Follow-up after treatment is an important part of cancer care. Follow-up for rhabdomyosarcoma is often shared among doctors and healthcare professionals, including audiologists, dentists, eye doctors, nurses and psychologists. Your child’s healthcare team will work with you to decide on follow-up care to meet your child’s needs.
Some centres have aftercare clinics that specialize in follow-up for survivors of childhood cancer. Long-term follow-up is important for children because there is a chance that cancer can come back, or recur, and late side effects from treatment can develop. People who have a childhood cancer are often followed in aftercare programs for life. The Children’s Oncology Group (COG) provides long-term follow-up guidelines for childhood cancer survivors.
Some centres across Canada have transition clinics set up to follow the survivors of childhood cancer. Transition clinics help to prepare the survivor who is reaching early adulthood to successfully transition to the world of adult healthcare.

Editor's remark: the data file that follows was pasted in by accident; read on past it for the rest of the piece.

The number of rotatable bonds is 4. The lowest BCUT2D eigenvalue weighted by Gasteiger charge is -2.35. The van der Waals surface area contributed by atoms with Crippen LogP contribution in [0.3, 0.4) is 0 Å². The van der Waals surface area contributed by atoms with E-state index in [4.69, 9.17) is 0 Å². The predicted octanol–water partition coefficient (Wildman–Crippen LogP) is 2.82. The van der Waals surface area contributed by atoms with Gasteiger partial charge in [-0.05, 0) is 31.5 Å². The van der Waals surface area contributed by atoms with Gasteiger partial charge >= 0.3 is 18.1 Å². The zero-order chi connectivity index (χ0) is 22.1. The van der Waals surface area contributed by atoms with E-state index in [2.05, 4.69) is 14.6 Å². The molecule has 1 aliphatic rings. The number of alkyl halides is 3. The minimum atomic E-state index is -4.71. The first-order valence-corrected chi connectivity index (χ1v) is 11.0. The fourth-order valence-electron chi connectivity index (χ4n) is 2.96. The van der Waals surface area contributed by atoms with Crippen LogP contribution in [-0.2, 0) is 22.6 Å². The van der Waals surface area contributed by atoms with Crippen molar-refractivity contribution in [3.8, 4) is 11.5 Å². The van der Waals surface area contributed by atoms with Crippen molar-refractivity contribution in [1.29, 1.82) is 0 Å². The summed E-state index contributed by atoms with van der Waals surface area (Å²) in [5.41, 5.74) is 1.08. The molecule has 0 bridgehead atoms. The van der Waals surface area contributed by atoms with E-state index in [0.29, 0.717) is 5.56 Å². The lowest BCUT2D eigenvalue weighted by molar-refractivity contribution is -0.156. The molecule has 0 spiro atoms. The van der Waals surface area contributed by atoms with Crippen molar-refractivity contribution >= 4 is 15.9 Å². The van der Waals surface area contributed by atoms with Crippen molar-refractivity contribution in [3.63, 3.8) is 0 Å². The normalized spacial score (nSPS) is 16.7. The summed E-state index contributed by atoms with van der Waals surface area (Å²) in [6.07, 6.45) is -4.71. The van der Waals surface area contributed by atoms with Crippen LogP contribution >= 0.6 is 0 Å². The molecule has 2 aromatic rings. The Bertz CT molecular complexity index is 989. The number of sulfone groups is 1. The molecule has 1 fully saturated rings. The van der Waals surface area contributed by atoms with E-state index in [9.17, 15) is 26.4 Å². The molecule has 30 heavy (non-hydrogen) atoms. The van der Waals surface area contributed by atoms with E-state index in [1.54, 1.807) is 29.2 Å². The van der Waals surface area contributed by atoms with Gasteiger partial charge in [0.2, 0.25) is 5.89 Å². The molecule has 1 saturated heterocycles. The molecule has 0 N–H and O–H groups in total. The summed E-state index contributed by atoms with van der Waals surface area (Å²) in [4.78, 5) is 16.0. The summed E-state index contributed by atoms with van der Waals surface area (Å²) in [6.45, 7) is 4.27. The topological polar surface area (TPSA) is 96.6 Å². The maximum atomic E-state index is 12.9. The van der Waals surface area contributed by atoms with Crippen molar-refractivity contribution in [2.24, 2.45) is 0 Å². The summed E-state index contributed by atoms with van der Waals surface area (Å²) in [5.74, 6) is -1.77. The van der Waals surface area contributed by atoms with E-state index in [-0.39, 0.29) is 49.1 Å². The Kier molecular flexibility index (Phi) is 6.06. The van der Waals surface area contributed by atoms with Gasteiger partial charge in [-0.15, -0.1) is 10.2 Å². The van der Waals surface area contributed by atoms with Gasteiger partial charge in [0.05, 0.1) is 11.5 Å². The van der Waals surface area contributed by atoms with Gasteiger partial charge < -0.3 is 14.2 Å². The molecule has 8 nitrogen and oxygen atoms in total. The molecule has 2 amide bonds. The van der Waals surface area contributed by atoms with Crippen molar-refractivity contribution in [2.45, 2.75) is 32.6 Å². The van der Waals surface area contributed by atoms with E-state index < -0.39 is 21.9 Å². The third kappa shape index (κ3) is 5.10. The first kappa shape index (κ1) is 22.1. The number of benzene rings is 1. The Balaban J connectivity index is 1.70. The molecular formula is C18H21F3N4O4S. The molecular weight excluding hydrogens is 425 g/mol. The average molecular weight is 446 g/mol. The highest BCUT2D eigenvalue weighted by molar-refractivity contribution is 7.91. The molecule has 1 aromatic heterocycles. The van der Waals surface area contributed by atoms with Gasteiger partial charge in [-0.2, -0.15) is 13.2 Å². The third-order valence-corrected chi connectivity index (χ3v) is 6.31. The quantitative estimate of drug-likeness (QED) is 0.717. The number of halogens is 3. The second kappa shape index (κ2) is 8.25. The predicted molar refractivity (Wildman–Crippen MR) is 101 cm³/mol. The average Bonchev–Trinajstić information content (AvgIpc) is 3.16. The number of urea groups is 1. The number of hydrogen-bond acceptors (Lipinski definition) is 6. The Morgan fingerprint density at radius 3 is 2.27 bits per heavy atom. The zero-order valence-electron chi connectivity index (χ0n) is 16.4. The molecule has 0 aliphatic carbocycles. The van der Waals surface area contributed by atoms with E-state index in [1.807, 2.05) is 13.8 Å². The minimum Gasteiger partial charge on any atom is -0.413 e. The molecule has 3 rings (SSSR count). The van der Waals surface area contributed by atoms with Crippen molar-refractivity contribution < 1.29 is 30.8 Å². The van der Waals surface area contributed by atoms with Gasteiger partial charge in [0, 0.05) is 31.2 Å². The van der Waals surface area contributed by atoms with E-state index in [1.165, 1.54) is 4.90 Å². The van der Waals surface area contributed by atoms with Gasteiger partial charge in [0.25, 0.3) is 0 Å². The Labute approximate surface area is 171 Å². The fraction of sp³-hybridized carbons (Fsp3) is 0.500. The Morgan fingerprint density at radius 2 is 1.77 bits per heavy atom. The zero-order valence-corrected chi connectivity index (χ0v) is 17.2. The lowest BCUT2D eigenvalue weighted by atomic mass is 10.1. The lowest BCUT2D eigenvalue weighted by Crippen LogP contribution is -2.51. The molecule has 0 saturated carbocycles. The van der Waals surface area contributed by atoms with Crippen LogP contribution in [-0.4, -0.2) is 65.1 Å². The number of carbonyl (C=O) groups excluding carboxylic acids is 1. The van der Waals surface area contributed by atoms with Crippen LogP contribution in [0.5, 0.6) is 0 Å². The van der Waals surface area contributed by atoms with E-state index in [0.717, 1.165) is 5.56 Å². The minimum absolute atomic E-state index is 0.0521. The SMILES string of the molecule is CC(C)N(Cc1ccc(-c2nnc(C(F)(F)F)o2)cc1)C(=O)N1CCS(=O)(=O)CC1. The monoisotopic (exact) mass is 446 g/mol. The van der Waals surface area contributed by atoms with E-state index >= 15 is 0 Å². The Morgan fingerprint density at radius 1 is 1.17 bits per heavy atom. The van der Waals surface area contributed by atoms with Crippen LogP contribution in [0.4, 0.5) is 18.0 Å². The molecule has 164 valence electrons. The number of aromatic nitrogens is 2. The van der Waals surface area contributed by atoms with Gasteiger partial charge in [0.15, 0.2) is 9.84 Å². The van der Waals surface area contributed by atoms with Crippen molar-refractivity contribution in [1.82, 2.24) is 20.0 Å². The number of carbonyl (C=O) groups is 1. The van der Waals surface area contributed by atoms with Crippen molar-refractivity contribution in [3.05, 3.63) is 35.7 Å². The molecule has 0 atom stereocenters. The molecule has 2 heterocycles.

Don’t wait until your child’s next scheduled appointment to report any new symptoms and symptoms that don’t go away. Tell the healthcare team if your child has:
The chance of rhabdomyosarcoma recurring is greatest within 3 years, so close follow-up is needed during this time.
Follow-up visits for rhabdomyosarcoma are usually scheduled:
During a follow-up visit, your healthcare team will usually ask questions about the side effects of treatment and how your child is coping. They will also check for signs that your child is growing and developing normally.
The doctor may do a physical exam, including:
Tests are often part of follow-up care. Your child may have:
If a recurrence or other problems are found, the healthcare team will assess your child to determine the best treatment options. Some children may be referred to an endocrinologist if there are any problems with their sexual development.
Find out more about the Children’s Oncology Group long-term follow-up guidelines. To make the decisions that are right for your child, ask your healthcare team questions about follow-up.
The Canadian Cancer Society is actively lobbying the federal government to establish a national caregivers strategy to ensure there is more financial support for this important group of people.